Virginia Tech receives $6 million award to recover crucial rare earth elements
October 23, 2017
A team of Virginia Tech researchers led by University Distinguished Professor Roe-Hoan Yoon has been selected by the U.S. Department of Energy to build and construct a pilot plant to extract rare earth elements from coal and coal byproducts.
The overall $6 million award for the project is a continuation of an earlier $1 million grant. The pilot plant will be constructed in the central Appalachian coalfields, and participating companies will provide an additional $1.5 million to share the project cost.
Rare earth elements are a set of 17 unique chemical elements found throughout the earth’s crust. They are essential components in modern technologies, ranging from electronics and computer and communication systems to transportation, health care, and national defense.
Producing rare earth elements economically in the U.S. has been a challenge due to competition from low-cost producers abroad. With the recent closure of the only rare-earths-producing mine in the country, the U.S. relies entirely on foreign imports, mainly from China.
Coal and coal byproducts might contain upward of 11 million metric tons of rare earth elements. However, an efficient, safe, and economical means for extraction has not been available — until now.
“Virginia Tech has led the way in researching rare earth element extraction from coal and its byproducts,” said Congressman Morgan Griffith. “Funding for a pilot plant means that the possibilities of applying this technology are more promising than ever before. This project has shown great potential for the future of the coalfields and for our economy.”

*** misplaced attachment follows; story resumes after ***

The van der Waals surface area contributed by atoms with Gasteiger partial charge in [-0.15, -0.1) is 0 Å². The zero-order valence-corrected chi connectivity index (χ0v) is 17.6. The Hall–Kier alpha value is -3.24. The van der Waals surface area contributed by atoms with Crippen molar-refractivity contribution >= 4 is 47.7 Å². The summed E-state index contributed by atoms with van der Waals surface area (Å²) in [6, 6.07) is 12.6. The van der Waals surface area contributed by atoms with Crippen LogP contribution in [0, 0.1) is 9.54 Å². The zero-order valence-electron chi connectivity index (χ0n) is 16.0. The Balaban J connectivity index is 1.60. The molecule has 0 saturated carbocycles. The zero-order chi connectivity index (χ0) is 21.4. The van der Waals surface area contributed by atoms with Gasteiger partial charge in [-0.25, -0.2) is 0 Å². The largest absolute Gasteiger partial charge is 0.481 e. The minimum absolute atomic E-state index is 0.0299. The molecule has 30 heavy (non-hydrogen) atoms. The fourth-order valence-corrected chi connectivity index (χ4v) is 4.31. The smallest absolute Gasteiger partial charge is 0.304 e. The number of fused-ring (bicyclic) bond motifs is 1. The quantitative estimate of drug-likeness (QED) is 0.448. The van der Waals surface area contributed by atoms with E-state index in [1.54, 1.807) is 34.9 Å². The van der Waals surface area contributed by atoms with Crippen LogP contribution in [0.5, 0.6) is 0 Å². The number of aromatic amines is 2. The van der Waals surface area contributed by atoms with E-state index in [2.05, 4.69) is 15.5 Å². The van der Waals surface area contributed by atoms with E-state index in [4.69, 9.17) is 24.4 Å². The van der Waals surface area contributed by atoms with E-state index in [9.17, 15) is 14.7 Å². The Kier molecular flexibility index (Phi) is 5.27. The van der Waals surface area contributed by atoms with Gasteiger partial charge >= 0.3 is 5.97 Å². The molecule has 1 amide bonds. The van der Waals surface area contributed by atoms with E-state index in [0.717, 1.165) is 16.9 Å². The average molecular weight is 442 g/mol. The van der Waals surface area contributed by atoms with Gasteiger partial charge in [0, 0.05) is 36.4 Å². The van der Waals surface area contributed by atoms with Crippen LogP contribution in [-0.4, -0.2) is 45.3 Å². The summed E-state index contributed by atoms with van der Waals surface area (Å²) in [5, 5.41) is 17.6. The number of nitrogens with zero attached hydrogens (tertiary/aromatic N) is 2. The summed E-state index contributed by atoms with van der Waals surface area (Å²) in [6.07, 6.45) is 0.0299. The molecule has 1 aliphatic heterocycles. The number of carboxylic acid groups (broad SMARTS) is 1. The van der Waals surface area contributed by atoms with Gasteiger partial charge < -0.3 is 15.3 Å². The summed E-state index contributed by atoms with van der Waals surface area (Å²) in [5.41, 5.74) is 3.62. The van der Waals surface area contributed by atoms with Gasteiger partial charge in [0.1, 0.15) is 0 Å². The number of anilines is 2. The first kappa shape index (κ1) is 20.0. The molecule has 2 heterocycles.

The challenge with extracting rare earth elements from coal byproduct is that the concentrations of the elements are low, and the grain size of the elements is small, typically less than 5 microns.
“Rare earth elements are actually not as rare as they say,” explained Yoon, who is also the Nicolas T. Camicia Professor in Virginia Tech’s Department of Mining and Minerals Engineering. “What makes them rare is the difficulty in separation.”
Yoon and his group developed novel separation and extraction methods to meet the challenges, including the patented hydrophobic-hydrophilic separation process that can recover ultrafine particles. An advantage of extracting rare earth elements from coal byproducts is that the cost of mining has already been paid for during the course of producing coal.
In the DOE-funded project, the new separation processes will be tested at a pilot scale to collect scale-up and cost information. The success of this project will be a stepping stone for producing salable rare earth oxides commercially in the coalfields of Central Appalachia.
The co-principal investigators for the project include Gerald Luttrell, the E. Morgan Massey Professor of Mining and Minerals, and Aaron Noble, associate professor of mining and minerals engineering. The project will be carried out in cooperation with the University of Kentucky and the Minerals Refining Company of Richmond, Virginia.
— Written by Angelo Biviano